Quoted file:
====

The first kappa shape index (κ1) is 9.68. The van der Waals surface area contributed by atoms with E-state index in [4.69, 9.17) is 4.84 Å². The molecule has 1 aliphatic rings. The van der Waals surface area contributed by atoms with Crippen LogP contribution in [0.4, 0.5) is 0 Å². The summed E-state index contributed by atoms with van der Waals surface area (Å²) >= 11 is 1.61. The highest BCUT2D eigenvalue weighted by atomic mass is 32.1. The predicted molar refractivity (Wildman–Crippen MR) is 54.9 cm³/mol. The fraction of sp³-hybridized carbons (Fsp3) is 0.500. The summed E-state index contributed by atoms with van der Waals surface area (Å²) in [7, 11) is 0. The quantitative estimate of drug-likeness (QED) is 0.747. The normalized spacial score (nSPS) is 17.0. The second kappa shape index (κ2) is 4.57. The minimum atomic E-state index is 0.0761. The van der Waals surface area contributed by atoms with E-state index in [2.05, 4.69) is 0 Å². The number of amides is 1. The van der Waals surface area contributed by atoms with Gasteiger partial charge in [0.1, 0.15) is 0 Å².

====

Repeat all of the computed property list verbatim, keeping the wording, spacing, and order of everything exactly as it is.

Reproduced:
The first kappa shape index (κ1) is 9.68. The van der Waals surface area contributed by atoms with E-state index in [4.69, 9.17) is 4.84 Å². The molecule has 1 aliphatic rings. The van der Waals surface area contributed by atoms with Crippen LogP contribution in [0.4, 0.5) is 0 Å². The summed E-state index contributed by atoms with van der Waals surface area (Å²) >= 11 is 1.61. The highest BCUT2D eigenvalue weighted by atomic mass is 32.1. The predicted molar refractivity (Wildman–Crippen MR) is 54.9 cm³/mol. The fraction of sp³-hybridized carbons (Fsp3) is 0.500. The summed E-state index contributed by atoms with van der Waals surface area (Å²) in [7, 11) is 0. The quantitative estimate of drug-likeness (QED) is 0.747. The normalized spacial score (nSPS) is 17.0. The second kappa shape index (κ2) is 4.57. The minimum atomic E-state index is 0.0761. The van der Waals surface area contributed by atoms with E-state index in [2.05, 4.69) is 0 Å². The number of amides is 1. The van der Waals surface area contributed by atoms with Gasteiger partial charge in [0.1, 0.15) is 0 Å².